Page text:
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England's unique pandemic-specific operator, a Covid compliance official

The Covid compliance officer, whose identity hasn't been revealed so that they can take unpopular decisions independently, was appointed from within their set up.

Published: 30th January 2021 10:49 PM  |   Last Updated: 31st January 2021 12:14 AM   |  A+A-

England Cricket Team

England Cricket Team (Photo | AP)

Express News Service

CHENNAI: In December, just before England embarked on a tour to Sri Lanka, they added a new member to their support staff — a COVIDcompliance officer. A first for any sporting team in the world, the person was brought to oversee if COVIDprotocols were met. That it came after the South Africa tour, where the visitors had to pull out mid-way through the series due to bio-bubble concerns in Cape Town, only made the appointment more necessary.

It showed two things. That England were not taking any chances. Two, they were showing the way to the rest of the world. Even if they had become the first team to report a bio-bubble breach — Jofra Archer against the West Indies — they have led the way in playing at home (matches against West Indies, Pakistan and Australia). Currently quarantining in Chennai ahead of the Test series, they are already on their third overseas tour.

The COVIDcompliance officer, whose identity hasn't been revealed so that they can take unpopular decisions independently without worrying about how the players will receive it, was appointed from within their set up. “I’m normally head of safety and security at the ECB (England and Wales Cricket Board) but in 2020, I led the planning to create the bio-secure environments that ran for our summer and delivered all our international matches. With my experience of managing these environments, I was brought into the Sri Lanka and India tours to support all the COVIDissues on the ground,” the officer informed in an email interview.

For example, before arriving in India, the officer will have had “an understanding of all the protocols in place” so that in case there is a COVIDpositive case in the camp or anyone comes in contact with an infected person, they know what is to be done. Hotels, venues and transportation plans are analysed so that a safe environment is available for players to perform without worrying about anything.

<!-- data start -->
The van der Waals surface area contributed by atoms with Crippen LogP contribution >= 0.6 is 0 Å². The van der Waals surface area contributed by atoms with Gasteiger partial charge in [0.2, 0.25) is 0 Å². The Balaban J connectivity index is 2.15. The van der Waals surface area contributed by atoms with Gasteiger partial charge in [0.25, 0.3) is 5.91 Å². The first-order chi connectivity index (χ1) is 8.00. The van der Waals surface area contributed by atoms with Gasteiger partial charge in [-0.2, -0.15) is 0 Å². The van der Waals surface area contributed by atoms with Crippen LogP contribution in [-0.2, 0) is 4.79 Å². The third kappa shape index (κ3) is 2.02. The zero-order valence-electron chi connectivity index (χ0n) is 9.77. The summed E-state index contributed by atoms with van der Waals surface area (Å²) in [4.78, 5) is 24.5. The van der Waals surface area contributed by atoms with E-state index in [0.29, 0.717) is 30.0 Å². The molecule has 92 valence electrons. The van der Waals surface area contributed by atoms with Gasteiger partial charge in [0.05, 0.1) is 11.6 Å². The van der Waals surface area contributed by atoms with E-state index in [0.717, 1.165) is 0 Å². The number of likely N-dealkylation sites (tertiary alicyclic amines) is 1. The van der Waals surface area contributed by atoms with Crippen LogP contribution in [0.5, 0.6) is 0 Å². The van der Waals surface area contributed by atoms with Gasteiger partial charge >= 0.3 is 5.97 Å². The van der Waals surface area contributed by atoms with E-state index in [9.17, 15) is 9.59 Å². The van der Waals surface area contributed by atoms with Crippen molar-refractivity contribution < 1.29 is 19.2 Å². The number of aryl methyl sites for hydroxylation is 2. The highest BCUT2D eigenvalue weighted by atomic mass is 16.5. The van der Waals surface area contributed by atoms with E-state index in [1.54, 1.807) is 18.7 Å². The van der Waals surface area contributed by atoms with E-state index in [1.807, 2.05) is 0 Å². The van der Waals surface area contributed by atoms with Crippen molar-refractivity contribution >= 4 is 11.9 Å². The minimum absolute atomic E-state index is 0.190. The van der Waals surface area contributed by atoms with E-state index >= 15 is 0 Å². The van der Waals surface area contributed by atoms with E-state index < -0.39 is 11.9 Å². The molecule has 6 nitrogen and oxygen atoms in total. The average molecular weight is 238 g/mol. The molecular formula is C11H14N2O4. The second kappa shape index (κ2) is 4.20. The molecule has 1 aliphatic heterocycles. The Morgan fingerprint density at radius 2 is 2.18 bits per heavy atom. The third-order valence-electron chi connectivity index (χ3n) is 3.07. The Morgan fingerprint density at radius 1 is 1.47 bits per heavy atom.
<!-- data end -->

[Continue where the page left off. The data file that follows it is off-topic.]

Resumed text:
“We have to assure our players that it's safe but also consider their welfare and the performance of the team. Each bubble is slightly different and will also be influenced by government policy and the nature of the hotels and grounds. We have to adapt to these so there are always differences. The BCCI has done an excellent job and their experience with the IPL and in Australia, as a touring team is invaluable,” the officer said.

During their recently concluded tour of Sri Lanka, there were a couple of Covid-19 positive cases at their hotel in Galle. Even their all-rounder Moeen Ali tested positive for coronavirus forcing him to miss both the Tests. But unlike what happened in South Africa, England didn't panic and they went ahead with the tour. “We had good plans in place to manage any of the scenarios that we were presented with. Having a compliance officer with a strong understanding of risk management and containment strategies gave a lot of reassurance to the team. Sri Lanka Cricket managed the incidents well and kept us informed of all the facts at an early stage,” the officer added. 

While squad lengths have increased because of the need to quarantine and travel issues, England have been flexible in many ways.
They will be rotating players right through the India tour which will see Jos Buttler head home after the first Test before joining for the limited-overs leg in March. Apart from welfare, importance is being given to their mental well being too as living in bubbles can be difficult in the long run. Although the call is taken by the selectors, the officer has to oversee their safety too.

“This is a long tour and some have done our summer bubbles, IPL, South Africa, Sri Lanka and now India. There are challenges, not least with air travel at the moment but the welfare benefits outweigh them. Living in quarantine, following a lot of rules and no ability to escape is difficult for any length of time. We have support in place for players' mental well-being,” the officer said.
 



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